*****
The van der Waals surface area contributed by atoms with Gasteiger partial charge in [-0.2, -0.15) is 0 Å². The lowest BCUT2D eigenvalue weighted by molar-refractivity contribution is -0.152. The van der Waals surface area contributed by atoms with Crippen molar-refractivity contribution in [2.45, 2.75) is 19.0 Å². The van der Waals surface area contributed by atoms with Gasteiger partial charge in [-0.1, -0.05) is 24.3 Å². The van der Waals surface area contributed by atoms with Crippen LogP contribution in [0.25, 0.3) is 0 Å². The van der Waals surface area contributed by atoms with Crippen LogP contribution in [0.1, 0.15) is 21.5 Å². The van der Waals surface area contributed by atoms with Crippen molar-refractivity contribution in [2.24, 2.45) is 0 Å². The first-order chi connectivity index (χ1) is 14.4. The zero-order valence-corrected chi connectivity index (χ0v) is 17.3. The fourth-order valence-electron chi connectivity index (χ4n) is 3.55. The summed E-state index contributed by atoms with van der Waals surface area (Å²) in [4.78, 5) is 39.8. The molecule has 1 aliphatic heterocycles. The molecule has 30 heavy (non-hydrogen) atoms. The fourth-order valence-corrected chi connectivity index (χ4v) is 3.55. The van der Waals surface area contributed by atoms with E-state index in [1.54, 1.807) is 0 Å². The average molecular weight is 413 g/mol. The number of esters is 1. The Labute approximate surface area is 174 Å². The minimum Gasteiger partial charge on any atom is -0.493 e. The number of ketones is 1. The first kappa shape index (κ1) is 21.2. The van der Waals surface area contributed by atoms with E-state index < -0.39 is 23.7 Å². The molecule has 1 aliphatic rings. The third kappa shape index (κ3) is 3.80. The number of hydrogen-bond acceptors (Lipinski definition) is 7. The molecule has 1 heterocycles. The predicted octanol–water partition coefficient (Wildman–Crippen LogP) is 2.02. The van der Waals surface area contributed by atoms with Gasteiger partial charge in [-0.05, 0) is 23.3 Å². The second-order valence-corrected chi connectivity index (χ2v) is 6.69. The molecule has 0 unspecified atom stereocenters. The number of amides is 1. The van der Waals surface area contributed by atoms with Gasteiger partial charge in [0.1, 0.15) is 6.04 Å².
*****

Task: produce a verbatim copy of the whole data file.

The van der Waals surface area contributed by atoms with Gasteiger partial charge in [-0.2, -0.15) is 0 Å². The lowest BCUT2D eigenvalue weighted by molar-refractivity contribution is -0.152. The van der Waals surface area contributed by atoms with Crippen molar-refractivity contribution in [2.45, 2.75) is 19.0 Å². The van der Waals surface area contributed by atoms with Gasteiger partial charge in [-0.1, -0.05) is 24.3 Å². The van der Waals surface area contributed by atoms with Crippen LogP contribution in [0.25, 0.3) is 0 Å². The van der Waals surface area contributed by atoms with Crippen LogP contribution in [0.1, 0.15) is 21.5 Å². The van der Waals surface area contributed by atoms with Crippen molar-refractivity contribution in [2.24, 2.45) is 0 Å². The first-order chi connectivity index (χ1) is 14.4. The zero-order valence-corrected chi connectivity index (χ0v) is 17.3. The fourth-order valence-electron chi connectivity index (χ4n) is 3.55. The summed E-state index contributed by atoms with van der Waals surface area (Å²) in [4.78, 5) is 39.8. The molecule has 1 aliphatic heterocycles. The molecule has 30 heavy (non-hydrogen) atoms. The fourth-order valence-corrected chi connectivity index (χ4v) is 3.55. The van der Waals surface area contributed by atoms with E-state index in [1.54, 1.807) is 0 Å². The average molecular weight is 413 g/mol. The number of esters is 1. The Labute approximate surface area is 174 Å². The minimum Gasteiger partial charge on any atom is -0.493 e. The number of ketones is 1. The first kappa shape index (κ1) is 21.2. The van der Waals surface area contributed by atoms with E-state index < -0.39 is 23.7 Å². The molecule has 1 aliphatic rings. The third kappa shape index (κ3) is 3.80. The number of hydrogen-bond acceptors (Lipinski definition) is 7. The molecule has 1 heterocycles. The predicted octanol–water partition coefficient (Wildman–Crippen LogP) is 2.02. The van der Waals surface area contributed by atoms with Gasteiger partial charge in [-0.05, 0) is 23.3 Å². The second-order valence-corrected chi connectivity index (χ2v) is 6.69. The molecule has 0 unspecified atom stereocenters. The number of amides is 1. The van der Waals surface area contributed by atoms with Gasteiger partial charge in [0.1, 0.15) is 6.04 Å².